YamatoCannon to coach for Vitality, sets his sights on the Summer Split playoffs

Last year’s Coach of the Split will help Vitality take over the EU LCS.

Photo via Riot Games

Team Vitality has been working in the shadows over the past few weeks to carefully plan its EU LCS Summer Split “master plan,” and it’s officially been put into motion. The first step? Bringing in LCS coaching prodigy Jakob “YamatoCannon” Mebdi to be the team’s new head coach, according to an announcement by Vitality today.

“I sweat League. I bleed League. I am Vitality,” YamatoCannon said in the official announcement video. He definitely seems excited to help the team reach new heights, and he’s signed on to lead them through the next three splits of the EU LCS. The team’s immediate goal, however, is to qualify for the Summer Split playoffs. Heo “Irean” Yeong-cheol, the team’s former coach, is currently in talks to move to a different position within the Vitality organization.

Vitality is equally hopeful for its future with the new head coach. “In order to carry out this plan we called upon the services of a strong strategist, a leader, someone well known on the European and the international scene,” Vitality said. “It brings us pleasure to be able to say that we have come to terms with [YamatoCannon] on our common ideas and our ambitions.”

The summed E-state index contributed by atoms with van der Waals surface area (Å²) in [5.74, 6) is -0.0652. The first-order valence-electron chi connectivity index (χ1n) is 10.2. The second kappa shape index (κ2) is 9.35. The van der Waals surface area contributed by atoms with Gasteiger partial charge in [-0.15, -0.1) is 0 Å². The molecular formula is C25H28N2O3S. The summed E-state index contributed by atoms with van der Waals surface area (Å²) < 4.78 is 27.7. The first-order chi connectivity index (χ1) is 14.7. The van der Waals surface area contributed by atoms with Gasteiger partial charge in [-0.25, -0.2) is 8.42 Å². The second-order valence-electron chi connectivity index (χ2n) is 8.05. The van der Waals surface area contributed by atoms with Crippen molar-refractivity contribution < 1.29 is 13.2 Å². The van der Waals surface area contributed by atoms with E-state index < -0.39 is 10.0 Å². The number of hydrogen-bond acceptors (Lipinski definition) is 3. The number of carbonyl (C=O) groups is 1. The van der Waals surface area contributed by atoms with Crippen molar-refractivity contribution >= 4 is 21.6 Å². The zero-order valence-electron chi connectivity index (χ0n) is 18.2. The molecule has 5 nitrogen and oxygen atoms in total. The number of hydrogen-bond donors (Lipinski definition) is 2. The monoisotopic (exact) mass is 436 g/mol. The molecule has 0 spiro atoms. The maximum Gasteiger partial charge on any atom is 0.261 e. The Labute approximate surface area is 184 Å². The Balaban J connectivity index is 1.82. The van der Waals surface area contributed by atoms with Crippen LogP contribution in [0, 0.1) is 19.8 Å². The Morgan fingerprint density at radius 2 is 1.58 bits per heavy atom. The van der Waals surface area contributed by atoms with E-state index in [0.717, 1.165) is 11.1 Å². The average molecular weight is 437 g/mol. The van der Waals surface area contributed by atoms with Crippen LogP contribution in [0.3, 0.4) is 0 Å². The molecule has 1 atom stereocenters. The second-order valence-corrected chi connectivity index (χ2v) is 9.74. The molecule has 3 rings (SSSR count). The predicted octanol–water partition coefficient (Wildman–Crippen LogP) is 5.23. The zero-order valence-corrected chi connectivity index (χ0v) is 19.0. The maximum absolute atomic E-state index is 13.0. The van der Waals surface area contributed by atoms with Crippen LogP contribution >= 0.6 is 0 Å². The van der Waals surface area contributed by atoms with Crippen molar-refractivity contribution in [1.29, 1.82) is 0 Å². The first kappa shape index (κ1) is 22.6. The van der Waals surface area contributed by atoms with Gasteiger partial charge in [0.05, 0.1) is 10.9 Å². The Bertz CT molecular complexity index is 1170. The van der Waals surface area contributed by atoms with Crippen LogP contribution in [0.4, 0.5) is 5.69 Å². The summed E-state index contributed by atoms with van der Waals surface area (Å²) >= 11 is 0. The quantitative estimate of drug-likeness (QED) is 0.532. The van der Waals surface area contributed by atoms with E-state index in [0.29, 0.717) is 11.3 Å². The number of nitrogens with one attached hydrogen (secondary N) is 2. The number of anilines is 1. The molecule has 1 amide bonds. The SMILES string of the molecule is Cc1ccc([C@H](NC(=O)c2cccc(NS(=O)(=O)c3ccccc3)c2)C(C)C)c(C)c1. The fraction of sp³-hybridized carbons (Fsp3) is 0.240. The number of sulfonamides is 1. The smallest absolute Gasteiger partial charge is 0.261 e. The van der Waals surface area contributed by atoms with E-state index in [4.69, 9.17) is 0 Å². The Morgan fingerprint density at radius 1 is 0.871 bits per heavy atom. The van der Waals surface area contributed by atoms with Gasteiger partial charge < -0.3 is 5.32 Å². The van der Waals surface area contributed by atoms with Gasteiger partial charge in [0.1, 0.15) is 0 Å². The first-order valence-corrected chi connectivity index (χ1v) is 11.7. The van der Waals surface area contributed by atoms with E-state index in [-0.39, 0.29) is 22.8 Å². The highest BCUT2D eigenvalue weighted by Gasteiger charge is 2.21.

Yamato is certainly qualified to lead the team as well. After all, he played an integral role in pulling Team Splyce up from the bootstraps last year, and even managed to help the team make it to the Worlds stage. Of course, they didn’t make it out of Groups, but it’s a big accomplishment nonetheless—one that awarded him Coach of the Split.

Yamato hasn’t always been a coach in the professional League of Legends scene, however. He began his journey as a player, and he hopped from team to team as the years went by, ending up on Roccat in 2015 as the last org he would play for. He was never a bad League player. In fact, he was pretty good. For that matter, he’s talented at quite a few games. Before his days of League, he was a top-tier player for Blizzard Entertainment’s World of Warcraft, Warcraft 3, and Starcraft 2.

If YamatoCannon can transfer half of the success he found on Splyce to Vitality, it would still be an improvement for Vitality as their last split didn’t go so well. They finished the season with only three measly wins and a daunting ten defeats. They only managed to place higher than Origen, the team that never won a single game—and ultimately were relegated from the league.

About the author

Aaron Mickunas

Esports and gaming journalist for Dot Esports, featured at Lolesports.com, Polygon, IGN, and Ginx.tv.